Astrocytes in culture were fixed in 4% paraformaldehyde (PFA; Polysciences Inc., 18814):2% glutaraldehyde (Sigma-Aldrich, 340855) in 0.1 M phosphate buffer, pH 7.4. After fixation, the samples were rinsed several times with PBS followed by post-fixation in 1% osmium tetroxide (EMS, 19150) in phosphate buffer for 1 h. The samples were rinsed with PBS for 15 min and dehydrated through a series of graded ethanol washes ranging from 70% to 100%. The samples were then immersed in an ethanol:epon mixture (1:1) and polymerized in pure epon (Polysciences, Inc. 02334-500) at 60°C for 48 h. Ultrathin sections were stained with uranyl acetate and lead citrate and imaged on a JEOL 1200 EX II transmission electron microscope (JEOL, USA).
Isolated exosomes were deposited onto formvar-carbon-coated electron microscopy grids (EMS, FCF200H-Cu), fixed with a mixture of 2% paraformaldehyde and 0.125% glutaraldehyde for 20 min. A 100-µL drop of PBS was placed on a sheet of parafilm and grids were transferred with the sample membrane side facing down using clean forceps for 2 min. The grids were kept wet on the side of the membrane during all steps, but dry on the opposite side. The grids were transferred to a 50-µL drop of 1% glutaraldehyde for 5 min before transferring to a 100-µL drop of distilled water for 2 min. This was repeated 7 times for a total of 8 water washes. To contrast the samples, grids were transferred to a 50-µL drop of uranyl-oxalate solution (4% uranyl acetate [EMS, 22400-4]; 0.15 M oxalic acid [Sigma-Aldrich, 75688] pH 7), for 5 min before transferring to a 50-µL drop of methyl-cellulose-UA, (a mixture of 4% uranyl acetate and 2% methyl cellulose [Sigma-Aldrich, M6385] in a ratio of 100 µL:900 µL), for 10 min, placing the grids on a glass dish covered with parafilm on ice. The grids were removed with stainless steel loops and excess fluid blotted gently on Whatman no.1 filter paper. Grids were left to dry and stored in appropriate grid storage boxes, then observed under a JEOL 1200 EX II transmission electron microscope.
Cells were cultured on glass coverslips, fixed in 4% PFA for 20min at room temperature, washed in PBS, blocked in a 5% bovine serum albumin (Sigma-Aldrich, A4503) solution in PBS, permeabilized in 0.5% Triton X-100 (Sigma-Aldrich, T8787), incubated with the primary antibodies listed under Reagents (diluted in PBS containing 0.5% bovine serum albumin), and then stained with the appropriate secondary antibodies, DRAQ5 (1:500; ThermoFisher Scientific, 62252), and rhodamine-phalloidin (1:50; ThermoFisher Scientific, R415). Coverslips were mounted onto glass slides using FluorSave reagent (Calbiochem, 345789). All fluorescent images were acquired on a Leica TCS SP5 confocal microscope (Leica Microsystems, Wetzlar, Germany). To quantify fluorescence levels, a single in-focus plane was acquired. An outline was drawn around each cell and circularity, area, mean fluorescence, and several adjacent background readings were measured using ImageJ (v1.48, NIH). The total corrected cellular fluorescence (TCCF) was calculated as the integrated density (area of selected cell × mean fluorescence of background readings).78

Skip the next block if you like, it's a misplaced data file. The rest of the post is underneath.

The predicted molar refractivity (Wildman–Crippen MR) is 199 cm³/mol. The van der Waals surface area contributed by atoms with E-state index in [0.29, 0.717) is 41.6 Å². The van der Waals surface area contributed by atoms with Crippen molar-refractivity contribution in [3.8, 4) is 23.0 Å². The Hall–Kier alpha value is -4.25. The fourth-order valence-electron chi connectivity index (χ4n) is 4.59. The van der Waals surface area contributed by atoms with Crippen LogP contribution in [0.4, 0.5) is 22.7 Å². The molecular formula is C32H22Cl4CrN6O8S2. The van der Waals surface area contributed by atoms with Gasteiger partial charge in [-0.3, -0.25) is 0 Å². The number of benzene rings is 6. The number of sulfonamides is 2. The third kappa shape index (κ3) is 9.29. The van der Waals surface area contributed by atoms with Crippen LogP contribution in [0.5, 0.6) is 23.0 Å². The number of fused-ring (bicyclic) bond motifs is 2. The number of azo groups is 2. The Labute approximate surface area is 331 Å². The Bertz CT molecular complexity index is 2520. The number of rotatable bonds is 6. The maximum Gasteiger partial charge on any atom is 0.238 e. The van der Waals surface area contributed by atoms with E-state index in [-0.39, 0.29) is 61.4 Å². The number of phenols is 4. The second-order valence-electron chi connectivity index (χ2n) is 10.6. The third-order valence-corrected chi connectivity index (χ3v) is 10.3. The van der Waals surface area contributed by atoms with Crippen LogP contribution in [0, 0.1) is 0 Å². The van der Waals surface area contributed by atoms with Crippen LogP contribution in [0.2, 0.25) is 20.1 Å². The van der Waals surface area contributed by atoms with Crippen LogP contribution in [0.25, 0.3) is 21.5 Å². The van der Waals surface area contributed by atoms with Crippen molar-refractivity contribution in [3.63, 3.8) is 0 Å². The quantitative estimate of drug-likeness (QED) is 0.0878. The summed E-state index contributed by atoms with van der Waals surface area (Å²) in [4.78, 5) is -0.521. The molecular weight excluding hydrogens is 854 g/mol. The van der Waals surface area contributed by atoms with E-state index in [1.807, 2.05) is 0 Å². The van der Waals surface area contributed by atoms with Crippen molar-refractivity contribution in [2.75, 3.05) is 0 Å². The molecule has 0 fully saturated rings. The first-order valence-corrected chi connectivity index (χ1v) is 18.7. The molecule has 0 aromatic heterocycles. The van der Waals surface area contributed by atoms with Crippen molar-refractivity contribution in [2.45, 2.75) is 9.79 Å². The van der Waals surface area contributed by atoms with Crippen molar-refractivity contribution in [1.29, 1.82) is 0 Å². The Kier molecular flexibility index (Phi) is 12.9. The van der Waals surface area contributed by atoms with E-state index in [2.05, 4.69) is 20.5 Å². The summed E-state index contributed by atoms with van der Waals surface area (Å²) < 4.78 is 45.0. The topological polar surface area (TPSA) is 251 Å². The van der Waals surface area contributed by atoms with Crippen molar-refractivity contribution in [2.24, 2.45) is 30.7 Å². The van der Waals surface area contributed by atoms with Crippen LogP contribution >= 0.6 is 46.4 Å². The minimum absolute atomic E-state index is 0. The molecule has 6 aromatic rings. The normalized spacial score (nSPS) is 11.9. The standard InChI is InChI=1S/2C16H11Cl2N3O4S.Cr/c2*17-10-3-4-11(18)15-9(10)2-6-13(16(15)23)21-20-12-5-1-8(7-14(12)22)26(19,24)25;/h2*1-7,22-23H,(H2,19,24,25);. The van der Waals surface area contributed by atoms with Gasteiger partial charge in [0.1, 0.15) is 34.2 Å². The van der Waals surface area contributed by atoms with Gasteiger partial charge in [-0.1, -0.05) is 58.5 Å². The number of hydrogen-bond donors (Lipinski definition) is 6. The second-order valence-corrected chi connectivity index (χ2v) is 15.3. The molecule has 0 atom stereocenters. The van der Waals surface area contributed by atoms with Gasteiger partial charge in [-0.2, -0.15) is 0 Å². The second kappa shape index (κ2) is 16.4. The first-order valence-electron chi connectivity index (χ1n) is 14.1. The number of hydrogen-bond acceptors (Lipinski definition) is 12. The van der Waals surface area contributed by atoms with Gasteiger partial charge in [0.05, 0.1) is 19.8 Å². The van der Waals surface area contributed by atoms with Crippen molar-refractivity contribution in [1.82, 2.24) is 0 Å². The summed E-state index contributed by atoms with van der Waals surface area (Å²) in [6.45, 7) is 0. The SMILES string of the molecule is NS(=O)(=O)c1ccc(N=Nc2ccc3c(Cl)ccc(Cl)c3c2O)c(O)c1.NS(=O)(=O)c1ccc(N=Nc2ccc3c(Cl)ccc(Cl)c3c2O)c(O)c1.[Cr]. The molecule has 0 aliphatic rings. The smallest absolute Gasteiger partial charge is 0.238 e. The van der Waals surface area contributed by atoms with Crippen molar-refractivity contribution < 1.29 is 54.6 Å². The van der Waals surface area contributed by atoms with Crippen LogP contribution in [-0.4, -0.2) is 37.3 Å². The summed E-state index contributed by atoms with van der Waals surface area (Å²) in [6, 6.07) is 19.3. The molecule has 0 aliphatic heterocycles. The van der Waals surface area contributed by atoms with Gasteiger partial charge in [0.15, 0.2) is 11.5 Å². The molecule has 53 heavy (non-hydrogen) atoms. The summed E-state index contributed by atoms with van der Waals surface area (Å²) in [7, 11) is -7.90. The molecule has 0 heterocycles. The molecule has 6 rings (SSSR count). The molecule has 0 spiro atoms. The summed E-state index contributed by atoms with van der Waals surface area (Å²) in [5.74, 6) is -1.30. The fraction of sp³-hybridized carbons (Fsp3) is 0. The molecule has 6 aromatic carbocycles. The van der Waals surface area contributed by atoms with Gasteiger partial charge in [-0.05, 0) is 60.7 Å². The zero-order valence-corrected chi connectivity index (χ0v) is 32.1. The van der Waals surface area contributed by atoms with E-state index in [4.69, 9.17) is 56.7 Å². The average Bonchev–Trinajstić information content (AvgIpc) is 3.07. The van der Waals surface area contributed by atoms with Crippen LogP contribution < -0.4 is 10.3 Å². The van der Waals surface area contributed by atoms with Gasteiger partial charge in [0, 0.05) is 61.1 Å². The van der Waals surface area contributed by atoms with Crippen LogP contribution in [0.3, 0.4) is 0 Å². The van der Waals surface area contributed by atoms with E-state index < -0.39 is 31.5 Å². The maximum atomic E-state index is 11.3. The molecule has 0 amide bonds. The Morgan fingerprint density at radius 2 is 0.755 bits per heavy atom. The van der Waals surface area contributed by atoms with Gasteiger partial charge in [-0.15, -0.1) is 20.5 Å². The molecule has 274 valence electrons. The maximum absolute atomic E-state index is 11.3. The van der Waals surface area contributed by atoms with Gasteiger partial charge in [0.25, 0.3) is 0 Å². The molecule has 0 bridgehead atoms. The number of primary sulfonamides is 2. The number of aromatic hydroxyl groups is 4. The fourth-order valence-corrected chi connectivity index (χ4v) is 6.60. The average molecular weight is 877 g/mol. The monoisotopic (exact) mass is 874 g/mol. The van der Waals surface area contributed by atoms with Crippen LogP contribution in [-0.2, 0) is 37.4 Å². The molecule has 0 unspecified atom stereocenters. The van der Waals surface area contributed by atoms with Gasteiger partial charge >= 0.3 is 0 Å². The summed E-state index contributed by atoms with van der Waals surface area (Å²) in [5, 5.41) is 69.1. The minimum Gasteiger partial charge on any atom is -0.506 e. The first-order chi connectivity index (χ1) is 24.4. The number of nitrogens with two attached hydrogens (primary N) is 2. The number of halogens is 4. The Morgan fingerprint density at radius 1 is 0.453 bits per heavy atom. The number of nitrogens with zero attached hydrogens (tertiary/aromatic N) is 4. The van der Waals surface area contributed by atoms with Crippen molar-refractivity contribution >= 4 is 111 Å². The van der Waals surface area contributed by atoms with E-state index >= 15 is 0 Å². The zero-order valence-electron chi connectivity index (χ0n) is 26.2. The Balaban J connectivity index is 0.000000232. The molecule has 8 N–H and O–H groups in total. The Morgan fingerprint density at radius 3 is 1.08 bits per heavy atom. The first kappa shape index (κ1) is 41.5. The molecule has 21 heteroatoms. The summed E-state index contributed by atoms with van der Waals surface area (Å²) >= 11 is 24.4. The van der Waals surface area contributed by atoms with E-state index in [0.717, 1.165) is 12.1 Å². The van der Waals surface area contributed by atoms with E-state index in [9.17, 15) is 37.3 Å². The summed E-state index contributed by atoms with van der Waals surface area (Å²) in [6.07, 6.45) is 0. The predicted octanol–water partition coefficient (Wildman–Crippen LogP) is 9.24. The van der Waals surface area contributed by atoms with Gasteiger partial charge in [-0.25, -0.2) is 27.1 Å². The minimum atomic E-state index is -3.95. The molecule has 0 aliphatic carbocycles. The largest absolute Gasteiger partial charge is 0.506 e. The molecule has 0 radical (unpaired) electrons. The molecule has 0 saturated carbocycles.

Cells were washed 3 times with pre-warmed PBS and then incubated in serum-free DMEM at 37°C for 24 h in the presence or absence of 100 nM rapamycin (Sigma-Aldrich, R0395). The medium was collected and exosomes were isolated as described above. Cell extracts were used for western blot analyses.
Cells were cultured on glass coverslips and tranfected with EGFP-LC3 plasmid (AddGene, 11546, deposited by Karla Kirkegaard). Transfected cells were fixed in 4% PFA for 20 min at room temperature and then rinsed with PBS. The nuclei were stained with DRAQ5. Slides were mounted with FluorSave mounting medium and examined by fluorescence microscopy. To quantify autophagy activation, at least 150 EGFP-LC3-expressing cells were analyzed and the number of puncta per cell, based on EGFP expression, was determined by using the ‘analyze particles' function in ImageJ.
Primary astrocytes were lysed for 10 min in cold TNE buffer (10 mM Tris-HCl, pH 7.5, 150 mM NaCl, 5 mM EDTA) containing 0.5% Triton X-100, and Protease Inhibitor Cocktail (Roche, 11836153001). Extracts were centrifuged at 1,300 xg for 5 min. One ml of the cleared supernatant fraction was mixed with 85% sucrose (Merck Millipore, 107651) in TNE buffer and layered on the bottom of a Polyallomer 12-ml centrifuge tube (Beckman Coulter, 331372). The lysate was overlaid with 4 ml of 35% sucrose in TNE buffer, and finally with 4 ml of 5% sucrose in TNE buffer. The samples were centrifuged in a SW41 Ti rotor at 260,110 xg for 18 h at 4°C. At the end of the run, 1-ml fractions were collected from the top of the gradient and proteins were precipitated with 15% trichloroacetic acid (Sigma-Aldrich, T6399). The samples were then subjected to 10% SDS PAGE and western blot analysis.
Lipid raft labeling was performed using the Vybrant Alexa Fluor 488 Lipid Raft labeling kit according to the manufacturer's protocol (Thermo Fisher Scientific, V34403). Briefly, live cells were washed with ice cold PBS, labeled with Alexa Fluor 488-conjugated CTx-B, and crosslinked with anti-CTx-B antibody in serum-free media for 15 min at 4°C. Cells were shifted to 37°C for 10, 30, 45, and 60 min, washed with PBS twice, fixed in 4% PFA, stained with DRAQ5 to mark nuclei, and mounted onto glass slides before imaging on the Leica SP5 confocal system. For quantitative analysis, the fluorescence of internalized CTx-B was measured using ImageJ software (n = 100 cells).
All experiments were repeated 3 to 5 times. Statistical analyses were performed using GraphPad Prism 5 (La Jolla, CA). Experimental groups were compared using one-way or 2-way ANOVA followed by Tukey's post hoc test or the Student t test.
No potential conflicts of interest were disclosed.
We are very grateful to Dr. Luis Lamberti da Silva for reagents and scientific discussion, Dr. Renato Arruda Mortara for LAMP2 antibody and Dr. Richard Morris for PRNP plasmids.
This work was supported by Fundação de Amparo à Pesquisa do Estado de São Paulo (FAPESP 09/14027-2) and Conselho Nacional de Desenvolvimento Científico e Tecnológico (CNPq 467566/2014-3). Fellowships from FAPESP to MS (2010/19200-1) B.R.R (2012/19019-0), are gratefully acknowledged.